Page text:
Great Catch… But Not Getting Caught?

Wonder why you still haven’t found the right relationship?

I hear it all of the time. See it all of the time. There truly is this great person.  Nice, attractive, intelligent, successful.  They seem like they could have their pick of anyone they would want as a partner.  It really does seem odd that they, of all people, are not only not happily coupled off yet..but struggling to date successfully.

The “easy” answer is that there really must be something wrong with them, right?  But what if it isn’t that?  I mean, nobody is perfect, ok?  Let’s be honest.  But what if the reason people are struggling with dating has nothing really to do with their qualities as a person…but more about how they are dating and approaching relationships?

Let’s take a look at a couple who is in a happy, healthy relationship, for instance. Before they start dating, they are not looking for someone to make them happy or to fill some void that they cannot fill themselves.  They are each ok being alone and do not feel that they are “less than” or cannot be truly happy or fulfilled in life unless they are in a relationship with someone else.  Their life is stable and happy regardless of whether they have a partner in it. 

So when two individuals like this come together and create a partnership, they can both support, love and become better versions of themselves by being together.  Their relationship is one which helps support and better their lives as individuals, but does not define them nor do they feel desperate to hold onto the other person.  Thus, there is no jealously, possessiveness, abuse or disrespect between them. 

People in these types of relationships truly just want to be together because when they are, their lives are more enjoyable and being with the other person enhances their already-full life.  It is like the icing on the cake.  It is NOT the cake. 

Others may have the appearance that their life is stable and that they are happy single.  But, underneath that façade, they are really feeling like they are missing something.  That they can’t really, truly be happy unless they are in a relationship.  They approach dating with questions like “how is this person going to make me happy?”  or “Am I attracted to them?” Everything they are asking or going into the relationship thinking about is about how this other person is going to do for them, make them feel. Basically, what are they going to get out of it?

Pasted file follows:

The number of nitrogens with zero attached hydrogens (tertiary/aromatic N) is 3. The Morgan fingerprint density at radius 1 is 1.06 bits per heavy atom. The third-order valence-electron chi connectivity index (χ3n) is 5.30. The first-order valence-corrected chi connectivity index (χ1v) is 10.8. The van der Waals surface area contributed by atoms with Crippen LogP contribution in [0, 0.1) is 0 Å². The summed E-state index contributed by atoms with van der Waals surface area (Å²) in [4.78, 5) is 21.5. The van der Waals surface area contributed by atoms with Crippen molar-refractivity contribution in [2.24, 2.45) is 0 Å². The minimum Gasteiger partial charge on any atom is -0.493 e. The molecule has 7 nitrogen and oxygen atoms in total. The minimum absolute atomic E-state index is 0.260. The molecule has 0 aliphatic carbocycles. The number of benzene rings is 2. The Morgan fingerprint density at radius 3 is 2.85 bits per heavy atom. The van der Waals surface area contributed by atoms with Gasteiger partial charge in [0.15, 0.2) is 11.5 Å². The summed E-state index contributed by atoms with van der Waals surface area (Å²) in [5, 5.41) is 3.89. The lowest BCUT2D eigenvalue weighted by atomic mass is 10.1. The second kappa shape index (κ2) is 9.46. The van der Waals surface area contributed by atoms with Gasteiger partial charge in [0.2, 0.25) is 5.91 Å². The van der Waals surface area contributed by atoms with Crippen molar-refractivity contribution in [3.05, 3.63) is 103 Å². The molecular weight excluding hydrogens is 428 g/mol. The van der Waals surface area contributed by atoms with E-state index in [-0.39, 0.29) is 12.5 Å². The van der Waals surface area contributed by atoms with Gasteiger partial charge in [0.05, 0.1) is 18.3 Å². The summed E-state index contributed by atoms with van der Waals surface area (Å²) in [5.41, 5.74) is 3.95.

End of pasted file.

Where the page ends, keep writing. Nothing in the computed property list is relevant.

This is probably not the best or most healthy way to start a relationship.  While we all want to be in a relationship with someone who treats us well and where we feel loved and happy, relationships go two ways. Over time, the person they are dating is undoubtedly not only going to not be able to fulfill their every need, wish and desire, but ultimately will fall short without even knowing why or how they are doing so. 

Someone starting off like this, regardless of how great of a “catch” they appear to be, is simply way too needy and selfish to actually be a loving, giving partner to anyone. They just go in with needs, wants and expectations without asking themselves the important questions like:

  • What do I have to offer someone in a relationship?
  • Are there things I need to work on in order to be a better partner to someone? 
  • Is there something I can do, say, change in order to better this relationship or that I know my partner would really appreciate or need right now? 

While important and necessary to consider what you would like in a potential partner, it is also important and necessary to consider the above questions.

Going in asking about what you want and need in a partner and in a relationship can help guide you in choosing a compatible partner with whom you can be happy and hopefully have a healthy, long term relationship.  If you don’t know these things and just allow yourself to partner up with anyone without much thought about what you need or want, then the relationship is all about the other person.

Expectations unfairly placed on another person even before a relationship begins (i.e. he/she needs to make me feel loved; has to accept all of me unconditionally; has to fulfill all of my sexual needs and desires,etc..) is only a recipe for disaster whereby you will never be satisfied or happy and the other person will constantly feel inadequate and, over time, possibly resent you. 

However, it is also important to make sure that someone does not start dating without considering their own needs and wants in a relationship.  If they start out only thinking about how good of a partner they can be for someone else and what they can do for another person, this can also have horrible outcomes for a relationship. 

Relationships starting out like this can tend to become skewed in a way where one partner is giving too much, and the other is taking too much. With time, it may become very difficult for the person who did not go in knowing what they wanted or needed to have a voice in the relationship.  They may lose their identity to the relationship, and, over time, become so dependent upon the relationship that they cannot imagine not being in it.  However, this oftentimes leads to feeling taken for granted and becoming resentful and angry.

So, bottom line:  the best time to start dating and have the best chance to have a long-term healthy relationship?  When both people come in having a sense of what they need and want in a partner, yet also both are at a place where they can give to another person and are willing to do so.